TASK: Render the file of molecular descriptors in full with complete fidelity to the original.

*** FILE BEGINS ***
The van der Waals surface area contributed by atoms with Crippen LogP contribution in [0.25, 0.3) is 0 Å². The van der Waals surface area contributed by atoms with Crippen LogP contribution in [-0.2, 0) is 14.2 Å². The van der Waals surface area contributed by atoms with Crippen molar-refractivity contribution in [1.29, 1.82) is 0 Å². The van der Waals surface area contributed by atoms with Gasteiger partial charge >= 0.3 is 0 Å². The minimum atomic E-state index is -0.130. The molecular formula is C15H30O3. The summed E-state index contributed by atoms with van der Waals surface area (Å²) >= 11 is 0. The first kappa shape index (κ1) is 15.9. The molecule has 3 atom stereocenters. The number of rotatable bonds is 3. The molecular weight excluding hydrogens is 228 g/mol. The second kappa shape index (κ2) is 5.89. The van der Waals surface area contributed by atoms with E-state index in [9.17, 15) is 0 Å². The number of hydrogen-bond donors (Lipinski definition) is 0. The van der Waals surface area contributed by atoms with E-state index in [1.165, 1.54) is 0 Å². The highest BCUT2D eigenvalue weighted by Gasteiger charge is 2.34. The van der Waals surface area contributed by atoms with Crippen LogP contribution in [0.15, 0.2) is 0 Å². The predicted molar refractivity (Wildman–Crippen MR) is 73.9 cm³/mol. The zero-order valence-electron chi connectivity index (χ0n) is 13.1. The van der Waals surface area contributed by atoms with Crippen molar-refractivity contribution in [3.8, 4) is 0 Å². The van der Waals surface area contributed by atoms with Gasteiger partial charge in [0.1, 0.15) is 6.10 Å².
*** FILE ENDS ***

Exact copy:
The van der Waals surface area contributed by atoms with Crippen LogP contribution in [0.25, 0.3) is 0 Å². The van der Waals surface area contributed by atoms with Crippen LogP contribution in [-0.2, 0) is 14.2 Å². The van der Waals surface area contributed by atoms with Crippen molar-refractivity contribution in [1.29, 1.82) is 0 Å². The van der Waals surface area contributed by atoms with Gasteiger partial charge >= 0.3 is 0 Å². The minimum atomic E-state index is -0.130. The molecular formula is C15H30O3. The summed E-state index contributed by atoms with van der Waals surface area (Å²) >= 11 is 0. The first kappa shape index (κ1) is 15.9. The molecule has 3 atom stereocenters. The number of rotatable bonds is 3. The molecular weight excluding hydrogens is 228 g/mol. The second kappa shape index (κ2) is 5.89. The van der Waals surface area contributed by atoms with E-state index in [9.17, 15) is 0 Å². The number of hydrogen-bond donors (Lipinski definition) is 0. The van der Waals surface area contributed by atoms with E-state index in [1.165, 1.54) is 0 Å². The highest BCUT2D eigenvalue weighted by Gasteiger charge is 2.34. The van der Waals surface area contributed by atoms with Crippen LogP contribution in [0.15, 0.2) is 0 Å². The predicted molar refractivity (Wildman–Crippen MR) is 73.9 cm³/mol. The zero-order valence-electron chi connectivity index (χ0n) is 13.1. The van der Waals surface area contributed by atoms with Crippen molar-refractivity contribution in [3.8, 4) is 0 Å². The van der Waals surface area contributed by atoms with Gasteiger partial charge in [0.1, 0.15) is 6.10 Å².